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Expression and function of HOXA genes in the normal ovary and ovarian carcinoma Ota, Takayo

Abstract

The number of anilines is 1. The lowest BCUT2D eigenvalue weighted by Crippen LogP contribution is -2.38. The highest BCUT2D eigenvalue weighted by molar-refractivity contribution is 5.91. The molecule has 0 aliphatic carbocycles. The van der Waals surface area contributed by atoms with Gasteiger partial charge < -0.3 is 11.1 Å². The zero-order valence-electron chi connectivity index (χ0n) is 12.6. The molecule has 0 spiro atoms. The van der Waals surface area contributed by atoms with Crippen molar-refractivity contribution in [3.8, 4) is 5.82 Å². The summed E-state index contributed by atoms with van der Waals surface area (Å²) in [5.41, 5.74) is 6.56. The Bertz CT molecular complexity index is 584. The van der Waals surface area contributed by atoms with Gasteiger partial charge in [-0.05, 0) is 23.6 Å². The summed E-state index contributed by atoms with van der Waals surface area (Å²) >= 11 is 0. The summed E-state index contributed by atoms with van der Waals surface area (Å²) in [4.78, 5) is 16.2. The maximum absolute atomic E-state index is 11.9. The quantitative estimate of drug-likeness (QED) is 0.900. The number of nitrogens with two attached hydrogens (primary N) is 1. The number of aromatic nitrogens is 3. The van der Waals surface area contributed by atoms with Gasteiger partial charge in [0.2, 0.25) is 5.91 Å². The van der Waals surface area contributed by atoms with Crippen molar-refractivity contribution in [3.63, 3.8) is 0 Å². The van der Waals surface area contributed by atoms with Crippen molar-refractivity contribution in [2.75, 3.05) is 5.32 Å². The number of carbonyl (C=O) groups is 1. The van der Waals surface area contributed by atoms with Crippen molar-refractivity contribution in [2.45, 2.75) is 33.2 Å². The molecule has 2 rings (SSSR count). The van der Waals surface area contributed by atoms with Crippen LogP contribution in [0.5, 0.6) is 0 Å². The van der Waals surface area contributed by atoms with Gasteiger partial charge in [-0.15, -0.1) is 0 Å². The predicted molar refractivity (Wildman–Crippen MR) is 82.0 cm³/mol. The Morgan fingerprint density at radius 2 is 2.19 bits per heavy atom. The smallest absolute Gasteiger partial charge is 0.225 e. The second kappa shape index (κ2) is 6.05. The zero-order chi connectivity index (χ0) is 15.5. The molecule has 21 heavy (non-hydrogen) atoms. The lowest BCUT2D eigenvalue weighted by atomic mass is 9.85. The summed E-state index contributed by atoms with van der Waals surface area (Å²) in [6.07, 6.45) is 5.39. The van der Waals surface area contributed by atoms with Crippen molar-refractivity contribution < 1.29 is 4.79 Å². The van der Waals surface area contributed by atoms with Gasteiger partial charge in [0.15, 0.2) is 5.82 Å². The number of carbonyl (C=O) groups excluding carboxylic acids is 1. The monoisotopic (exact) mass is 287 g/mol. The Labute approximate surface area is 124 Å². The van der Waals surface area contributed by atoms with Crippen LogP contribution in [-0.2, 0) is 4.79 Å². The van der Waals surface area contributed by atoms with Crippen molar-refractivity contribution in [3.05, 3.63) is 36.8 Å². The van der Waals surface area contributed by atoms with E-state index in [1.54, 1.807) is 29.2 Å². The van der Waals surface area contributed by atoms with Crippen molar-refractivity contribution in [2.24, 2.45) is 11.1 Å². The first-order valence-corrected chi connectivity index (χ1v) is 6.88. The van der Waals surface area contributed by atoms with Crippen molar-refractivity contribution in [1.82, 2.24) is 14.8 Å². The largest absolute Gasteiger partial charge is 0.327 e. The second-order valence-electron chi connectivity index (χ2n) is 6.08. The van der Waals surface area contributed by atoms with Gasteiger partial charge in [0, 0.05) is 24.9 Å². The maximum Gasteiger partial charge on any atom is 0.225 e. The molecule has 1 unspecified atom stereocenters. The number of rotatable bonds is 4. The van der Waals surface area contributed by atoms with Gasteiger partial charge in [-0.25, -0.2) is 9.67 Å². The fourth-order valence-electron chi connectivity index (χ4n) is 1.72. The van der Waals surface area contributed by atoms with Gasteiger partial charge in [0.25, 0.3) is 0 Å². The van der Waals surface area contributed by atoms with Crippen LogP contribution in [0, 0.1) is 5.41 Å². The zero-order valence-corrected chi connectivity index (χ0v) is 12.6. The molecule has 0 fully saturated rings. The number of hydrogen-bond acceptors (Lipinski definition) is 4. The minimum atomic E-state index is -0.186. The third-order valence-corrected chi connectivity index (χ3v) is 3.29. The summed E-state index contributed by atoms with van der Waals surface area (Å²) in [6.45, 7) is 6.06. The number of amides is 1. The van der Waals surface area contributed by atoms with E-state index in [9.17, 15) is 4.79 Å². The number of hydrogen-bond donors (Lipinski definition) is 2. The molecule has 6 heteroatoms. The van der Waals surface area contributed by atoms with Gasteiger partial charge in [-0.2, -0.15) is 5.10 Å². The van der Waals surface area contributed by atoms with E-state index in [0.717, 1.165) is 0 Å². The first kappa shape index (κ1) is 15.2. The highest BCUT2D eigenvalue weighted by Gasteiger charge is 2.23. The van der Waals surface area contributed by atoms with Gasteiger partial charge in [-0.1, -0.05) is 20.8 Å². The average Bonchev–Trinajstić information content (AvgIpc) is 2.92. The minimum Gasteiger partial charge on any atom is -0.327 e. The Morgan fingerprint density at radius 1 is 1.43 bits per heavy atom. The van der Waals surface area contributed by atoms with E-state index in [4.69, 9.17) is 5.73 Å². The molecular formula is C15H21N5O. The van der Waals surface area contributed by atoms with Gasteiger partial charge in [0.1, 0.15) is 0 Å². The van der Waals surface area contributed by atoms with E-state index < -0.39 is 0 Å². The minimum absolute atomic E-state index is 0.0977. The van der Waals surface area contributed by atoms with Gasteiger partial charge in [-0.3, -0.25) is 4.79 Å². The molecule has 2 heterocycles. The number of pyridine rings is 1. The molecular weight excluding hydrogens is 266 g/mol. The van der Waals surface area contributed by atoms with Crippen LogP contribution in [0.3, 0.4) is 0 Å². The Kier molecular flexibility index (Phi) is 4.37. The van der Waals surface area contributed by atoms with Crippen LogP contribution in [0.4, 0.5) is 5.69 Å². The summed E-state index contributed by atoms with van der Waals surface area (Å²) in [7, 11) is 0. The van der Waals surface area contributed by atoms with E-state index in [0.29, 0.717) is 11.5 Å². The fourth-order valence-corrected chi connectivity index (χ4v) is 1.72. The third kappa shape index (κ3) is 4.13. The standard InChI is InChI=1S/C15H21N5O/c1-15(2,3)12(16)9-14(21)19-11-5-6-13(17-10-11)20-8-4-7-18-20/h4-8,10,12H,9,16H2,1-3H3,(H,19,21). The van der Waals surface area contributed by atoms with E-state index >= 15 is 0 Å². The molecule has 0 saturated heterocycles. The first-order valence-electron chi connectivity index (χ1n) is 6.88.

Homeobox genes, which code for families of transcription factors, act at the top of genetic hierarchies. HOX genes specify positional identity during development, and in adult tissues, regulate differentiation and proliferation. Most ovarian carcinomas are derived from the ovarian surface epithelium (OSE). In contrast to other carcinomas, OSE differentiates further with neoplastic progression and acquires Mtillerian duct-derived epithelial properties. I tested the hypothesis that growth and differentiation in ovarian carcinogenesis are regulated by HOX genes. I studied three genes: HOXA4, A7 and A9. HOXA7 has been reported to play a role in the differentiation of ovarian cancers, while HOXA9 is expressed in normal oviductal epithelium which resembles ovarian serous adenocarcinomas. Furthermore, microarray studies showed that HOXA4 and HOXA7, but not HOXA9, were highly expressed in ovarian carcinomas. In this study, I produced a well-characterized polyclonal anti-HOXA7 antibody and investigated its distribution in ovarian carcinomas. HOXA7 expression was not related to grade. HOXA7 was expressed mainly in the cytoplasm, however, nuclear staining correlated with prognosis, suggesting that HOXA7 in different subcellular locations has different functions. HOXA4 expression in normal OSE was not consistently related to proliferation but increased at low cell density, low [Ca ] and with EGF stimulation, and HOXA4 siRNA enhanced motility. In ovarian cancer cultures, HOXA4 siRNA enhanced motility, increased proliferation in three-dimensional cultures and reduced CA125 secretion. These results imply that HOXA4 regulates differentiation and cell-cell interrelationships, and that increased HOXA4 expression may reflect a response to maintain homeostasis during neoplastic progression. The study was expanded to investigate HOXA7 distribution in human ovarian folliculogenesis. Granulosa cells were negative in primordial, but positive in primary follicles. As they matured, HOXA7 relocated to the cytoplasm. HOXA7 expression in granulosa cells increased with proliferation, and in culture it was regulated by GDF-9. These results indicate that, in folliculogenesis, HOXA7 expression undergoes cell typeand stage-specific changes, which are regulated, in part, by GDF-9. In summary, HOX genes contribute to the development of ovarian follicles and carcinomas. Controlling HOX genes may be one of the critical methods to overcome diseases associated with ovarian folliculogenesis and carcinogenesis.

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